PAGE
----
Problem description

For DIET to match the client problem with a service, servers and clients must “speak the same language”, i.e., they must use the same problem description. A unified way to describe problems is to use a name and define its profile with the type diet_profile_t:

typedef struct {
  char*       pb_name;
  int         last_in, last_inout, last_out;
  diet_arg_t *parameters;
} diet_profile_t;

The field parameters consists of a diet_arg_t array of size . Arguments can be:

IN: The data are sent to the server. The memory is allocated by the user.
INOUT: The data are allocated by the user as for the IN arguments, then sent to the server and brought back into the same memory zone after the computation has completed, without any copy. Thus freeing this memory on the client side while the computation is performed on the server would result in a segmentation fault when the data are brought back onto the client.
OUT: The data are created on the server and brought back into a newly allocated memory zone on the client. This allocation is performed by DIET. After the call has returned, the user can find the result in the zone pointed at by the value field. Of course, DIET cannot guess how long the user will need these data, so the user must free the memory him/herself with diet_free_data.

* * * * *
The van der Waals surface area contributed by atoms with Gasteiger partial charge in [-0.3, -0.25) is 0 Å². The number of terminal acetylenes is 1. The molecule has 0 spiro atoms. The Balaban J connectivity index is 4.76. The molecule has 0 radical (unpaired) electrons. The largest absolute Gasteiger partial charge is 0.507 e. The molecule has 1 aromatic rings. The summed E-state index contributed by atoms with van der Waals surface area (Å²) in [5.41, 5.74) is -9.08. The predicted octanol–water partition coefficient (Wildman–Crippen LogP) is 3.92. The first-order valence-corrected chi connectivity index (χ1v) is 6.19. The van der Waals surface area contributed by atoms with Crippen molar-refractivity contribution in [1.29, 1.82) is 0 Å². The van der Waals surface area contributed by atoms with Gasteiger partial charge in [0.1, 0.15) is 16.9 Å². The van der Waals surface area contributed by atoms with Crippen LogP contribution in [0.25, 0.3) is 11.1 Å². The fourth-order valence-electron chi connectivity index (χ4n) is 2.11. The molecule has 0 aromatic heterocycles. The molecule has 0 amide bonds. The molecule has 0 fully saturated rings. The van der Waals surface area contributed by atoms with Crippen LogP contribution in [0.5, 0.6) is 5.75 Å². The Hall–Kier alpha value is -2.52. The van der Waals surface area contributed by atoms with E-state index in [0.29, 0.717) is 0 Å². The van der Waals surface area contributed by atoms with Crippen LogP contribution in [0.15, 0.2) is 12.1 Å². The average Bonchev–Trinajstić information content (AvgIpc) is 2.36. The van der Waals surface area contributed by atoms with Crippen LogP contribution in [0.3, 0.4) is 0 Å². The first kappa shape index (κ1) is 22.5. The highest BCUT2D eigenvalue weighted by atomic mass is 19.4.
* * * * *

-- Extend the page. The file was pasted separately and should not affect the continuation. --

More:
The fields last_in, last_inout and last_out of the diet_profile_t structure respectively point at the indexes in the parameters array of the last IN, INOUT and OUT arguments.

Functions to create and destroy such profiles are defined with the prototypes below:

diet_profile_t *diet_profile_alloc(char* pb_name, int last_in, int last_inout, int last_out);
int diet_profile_free(diet_profile_t *profile);

The values of last_in, last_inout and last_out are respectively:

last_in: + number of input data.

last_inout: last_in number of inout data.

last_out: last_inout number of out data.

The DIET Team - Mer 29 nov 2017 15:13:36 EST